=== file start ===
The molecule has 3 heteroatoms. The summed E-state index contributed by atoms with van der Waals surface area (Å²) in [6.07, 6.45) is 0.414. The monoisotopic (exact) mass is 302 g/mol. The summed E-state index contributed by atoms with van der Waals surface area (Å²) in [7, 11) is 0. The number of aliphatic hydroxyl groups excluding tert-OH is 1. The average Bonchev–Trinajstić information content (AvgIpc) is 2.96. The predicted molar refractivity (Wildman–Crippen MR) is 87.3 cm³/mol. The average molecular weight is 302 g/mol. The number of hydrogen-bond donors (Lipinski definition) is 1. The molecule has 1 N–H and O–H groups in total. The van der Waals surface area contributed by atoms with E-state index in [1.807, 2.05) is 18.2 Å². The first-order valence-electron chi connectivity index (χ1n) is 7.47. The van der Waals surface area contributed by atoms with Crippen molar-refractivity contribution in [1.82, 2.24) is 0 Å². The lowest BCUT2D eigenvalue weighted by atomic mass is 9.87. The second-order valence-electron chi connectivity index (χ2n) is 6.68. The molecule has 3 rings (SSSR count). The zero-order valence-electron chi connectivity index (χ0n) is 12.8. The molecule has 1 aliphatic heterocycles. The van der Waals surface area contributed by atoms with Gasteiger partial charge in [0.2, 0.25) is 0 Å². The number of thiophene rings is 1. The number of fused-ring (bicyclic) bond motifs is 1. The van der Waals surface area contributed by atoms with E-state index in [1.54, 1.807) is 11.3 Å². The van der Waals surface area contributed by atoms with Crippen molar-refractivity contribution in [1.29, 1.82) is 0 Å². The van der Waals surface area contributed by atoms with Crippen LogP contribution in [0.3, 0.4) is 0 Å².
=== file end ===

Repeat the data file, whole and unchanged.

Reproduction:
The molecule has 3 heteroatoms. The summed E-state index contributed by atoms with van der Waals surface area (Å²) in [6.07, 6.45) is 0.414. The monoisotopic (exact) mass is 302 g/mol. The summed E-state index contributed by atoms with van der Waals surface area (Å²) in [7, 11) is 0. The number of aliphatic hydroxyl groups excluding tert-OH is 1. The average Bonchev–Trinajstić information content (AvgIpc) is 2.96. The predicted molar refractivity (Wildman–Crippen MR) is 87.3 cm³/mol. The average molecular weight is 302 g/mol. The number of hydrogen-bond donors (Lipinski definition) is 1. The molecule has 1 N–H and O–H groups in total. The van der Waals surface area contributed by atoms with E-state index in [1.807, 2.05) is 18.2 Å². The first-order valence-electron chi connectivity index (χ1n) is 7.47. The van der Waals surface area contributed by atoms with Crippen molar-refractivity contribution in [1.82, 2.24) is 0 Å². The lowest BCUT2D eigenvalue weighted by atomic mass is 9.87. The second-order valence-electron chi connectivity index (χ2n) is 6.68. The molecule has 3 rings (SSSR count). The zero-order valence-electron chi connectivity index (χ0n) is 12.8. The molecule has 1 aliphatic heterocycles. The van der Waals surface area contributed by atoms with Gasteiger partial charge in [0.2, 0.25) is 0 Å². The number of thiophene rings is 1. The number of fused-ring (bicyclic) bond motifs is 1. The van der Waals surface area contributed by atoms with E-state index in [1.54, 1.807) is 11.3 Å². The van der Waals surface area contributed by atoms with Crippen molar-refractivity contribution in [1.29, 1.82) is 0 Å². The van der Waals surface area contributed by atoms with Crippen LogP contribution in [0.3, 0.4) is 0 Å².